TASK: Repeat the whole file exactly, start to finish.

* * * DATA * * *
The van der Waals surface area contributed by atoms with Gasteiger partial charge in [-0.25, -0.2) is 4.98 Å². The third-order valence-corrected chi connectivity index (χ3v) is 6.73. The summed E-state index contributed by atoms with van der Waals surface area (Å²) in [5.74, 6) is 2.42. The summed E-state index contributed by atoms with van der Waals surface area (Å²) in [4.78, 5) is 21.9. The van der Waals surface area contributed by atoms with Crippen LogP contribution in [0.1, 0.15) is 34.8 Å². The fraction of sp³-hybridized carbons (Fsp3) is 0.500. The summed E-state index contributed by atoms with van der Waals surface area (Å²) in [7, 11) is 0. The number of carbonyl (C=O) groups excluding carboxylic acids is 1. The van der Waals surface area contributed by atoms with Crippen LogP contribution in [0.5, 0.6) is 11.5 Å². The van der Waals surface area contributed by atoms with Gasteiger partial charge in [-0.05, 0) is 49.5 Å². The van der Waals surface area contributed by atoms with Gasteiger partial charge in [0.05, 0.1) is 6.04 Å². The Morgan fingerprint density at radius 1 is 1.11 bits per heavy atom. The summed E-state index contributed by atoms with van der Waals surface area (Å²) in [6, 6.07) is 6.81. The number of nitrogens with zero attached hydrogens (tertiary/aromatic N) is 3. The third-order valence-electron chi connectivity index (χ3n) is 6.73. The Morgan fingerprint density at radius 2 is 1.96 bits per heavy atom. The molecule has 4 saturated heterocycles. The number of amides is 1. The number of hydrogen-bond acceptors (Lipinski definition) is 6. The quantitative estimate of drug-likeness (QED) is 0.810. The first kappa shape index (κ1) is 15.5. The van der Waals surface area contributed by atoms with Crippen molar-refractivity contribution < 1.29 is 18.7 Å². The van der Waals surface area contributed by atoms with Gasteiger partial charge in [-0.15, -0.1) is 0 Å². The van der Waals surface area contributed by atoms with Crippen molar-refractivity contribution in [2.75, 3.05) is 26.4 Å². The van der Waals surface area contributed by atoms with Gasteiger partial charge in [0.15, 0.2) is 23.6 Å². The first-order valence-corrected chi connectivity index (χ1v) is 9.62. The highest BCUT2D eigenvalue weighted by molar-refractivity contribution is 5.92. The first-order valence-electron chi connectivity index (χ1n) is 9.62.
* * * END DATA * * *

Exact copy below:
The van der Waals surface area contributed by atoms with Gasteiger partial charge in [-0.25, -0.2) is 4.98 Å². The third-order valence-corrected chi connectivity index (χ3v) is 6.73. The summed E-state index contributed by atoms with van der Waals surface area (Å²) in [5.74, 6) is 2.42. The summed E-state index contributed by atoms with van der Waals surface area (Å²) in [4.78, 5) is 21.9. The van der Waals surface area contributed by atoms with Crippen LogP contribution in [0.1, 0.15) is 34.8 Å². The fraction of sp³-hybridized carbons (Fsp3) is 0.500. The summed E-state index contributed by atoms with van der Waals surface area (Å²) in [7, 11) is 0. The number of carbonyl (C=O) groups excluding carboxylic acids is 1. The van der Waals surface area contributed by atoms with Crippen LogP contribution in [0.5, 0.6) is 11.5 Å². The van der Waals surface area contributed by atoms with Gasteiger partial charge in [-0.05, 0) is 49.5 Å². The van der Waals surface area contributed by atoms with Gasteiger partial charge in [0.05, 0.1) is 6.04 Å². The Morgan fingerprint density at radius 1 is 1.11 bits per heavy atom. The summed E-state index contributed by atoms with van der Waals surface area (Å²) in [6, 6.07) is 6.81. The number of nitrogens with zero attached hydrogens (tertiary/aromatic N) is 3. The third-order valence-electron chi connectivity index (χ3n) is 6.73. The Morgan fingerprint density at radius 2 is 1.96 bits per heavy atom. The molecule has 4 saturated heterocycles. The number of amides is 1. The number of hydrogen-bond acceptors (Lipinski definition) is 6. The quantitative estimate of drug-likeness (QED) is 0.810. The first kappa shape index (κ1) is 15.5. The van der Waals surface area contributed by atoms with Crippen molar-refractivity contribution < 1.29 is 18.7 Å². The van der Waals surface area contributed by atoms with Gasteiger partial charge in [-0.15, -0.1) is 0 Å². The van der Waals surface area contributed by atoms with Crippen molar-refractivity contribution in [2.75, 3.05) is 26.4 Å². The van der Waals surface area contributed by atoms with Gasteiger partial charge in [0.15, 0.2) is 23.6 Å². The first-order valence-corrected chi connectivity index (χ1v) is 9.62. The highest BCUT2D eigenvalue weighted by molar-refractivity contribution is 5.92. The first-order valence-electron chi connectivity index (χ1n) is 9.62.